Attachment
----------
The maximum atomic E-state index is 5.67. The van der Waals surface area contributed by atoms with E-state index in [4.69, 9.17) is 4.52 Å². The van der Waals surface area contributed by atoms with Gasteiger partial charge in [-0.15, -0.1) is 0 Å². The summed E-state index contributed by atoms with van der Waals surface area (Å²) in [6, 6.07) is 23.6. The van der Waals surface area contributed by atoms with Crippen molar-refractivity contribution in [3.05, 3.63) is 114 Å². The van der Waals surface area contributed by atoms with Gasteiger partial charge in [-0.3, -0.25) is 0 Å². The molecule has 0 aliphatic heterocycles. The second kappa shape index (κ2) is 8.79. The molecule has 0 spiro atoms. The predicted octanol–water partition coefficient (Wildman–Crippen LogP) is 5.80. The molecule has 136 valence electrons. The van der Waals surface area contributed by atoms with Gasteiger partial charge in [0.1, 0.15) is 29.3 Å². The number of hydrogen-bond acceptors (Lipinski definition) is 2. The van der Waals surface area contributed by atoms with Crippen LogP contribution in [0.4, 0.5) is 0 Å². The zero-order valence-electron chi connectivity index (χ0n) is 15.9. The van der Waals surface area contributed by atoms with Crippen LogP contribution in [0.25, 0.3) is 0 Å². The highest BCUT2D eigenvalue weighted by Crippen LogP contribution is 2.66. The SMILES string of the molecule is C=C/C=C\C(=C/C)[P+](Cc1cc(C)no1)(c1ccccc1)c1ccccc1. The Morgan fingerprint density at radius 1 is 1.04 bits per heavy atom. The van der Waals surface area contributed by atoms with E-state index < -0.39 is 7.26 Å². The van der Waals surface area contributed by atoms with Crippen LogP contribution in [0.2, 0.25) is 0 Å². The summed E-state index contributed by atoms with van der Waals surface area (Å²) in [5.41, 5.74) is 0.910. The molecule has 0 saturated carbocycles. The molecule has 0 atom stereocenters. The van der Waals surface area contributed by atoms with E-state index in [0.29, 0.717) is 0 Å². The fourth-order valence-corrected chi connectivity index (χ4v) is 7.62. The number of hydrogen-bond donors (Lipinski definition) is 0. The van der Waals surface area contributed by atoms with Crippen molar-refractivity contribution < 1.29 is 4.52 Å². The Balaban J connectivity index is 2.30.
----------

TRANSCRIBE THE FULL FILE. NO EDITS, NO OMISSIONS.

The maximum atomic E-state index is 5.67. The van der Waals surface area contributed by atoms with E-state index in [4.69, 9.17) is 4.52 Å². The van der Waals surface area contributed by atoms with Gasteiger partial charge in [-0.15, -0.1) is 0 Å². The summed E-state index contributed by atoms with van der Waals surface area (Å²) in [6, 6.07) is 23.6. The van der Waals surface area contributed by atoms with Crippen molar-refractivity contribution in [3.05, 3.63) is 114 Å². The van der Waals surface area contributed by atoms with Gasteiger partial charge in [-0.3, -0.25) is 0 Å². The molecule has 0 aliphatic heterocycles. The second kappa shape index (κ2) is 8.79. The molecule has 0 spiro atoms. The predicted octanol–water partition coefficient (Wildman–Crippen LogP) is 5.80. The molecule has 136 valence electrons. The van der Waals surface area contributed by atoms with Gasteiger partial charge in [0.1, 0.15) is 29.3 Å². The number of hydrogen-bond acceptors (Lipinski definition) is 2. The van der Waals surface area contributed by atoms with Crippen LogP contribution in [0.4, 0.5) is 0 Å². The zero-order valence-electron chi connectivity index (χ0n) is 15.9. The van der Waals surface area contributed by atoms with Crippen LogP contribution in [0.25, 0.3) is 0 Å². The highest BCUT2D eigenvalue weighted by Crippen LogP contribution is 2.66. The SMILES string of the molecule is C=C/C=C\C(=C/C)[P+](Cc1cc(C)no1)(c1ccccc1)c1ccccc1. The Morgan fingerprint density at radius 1 is 1.04 bits per heavy atom. The van der Waals surface area contributed by atoms with E-state index < -0.39 is 7.26 Å². The van der Waals surface area contributed by atoms with Crippen LogP contribution in [0.2, 0.25) is 0 Å². The summed E-state index contributed by atoms with van der Waals surface area (Å²) in [5.41, 5.74) is 0.910. The molecule has 0 saturated carbocycles. The molecule has 0 atom stereocenters. The van der Waals surface area contributed by atoms with E-state index in [0.29, 0.717) is 0 Å². The fourth-order valence-corrected chi connectivity index (χ4v) is 7.62. The number of hydrogen-bond donors (Lipinski definition) is 0. The van der Waals surface area contributed by atoms with Crippen molar-refractivity contribution < 1.29 is 4.52 Å². The Balaban J connectivity index is 2.30.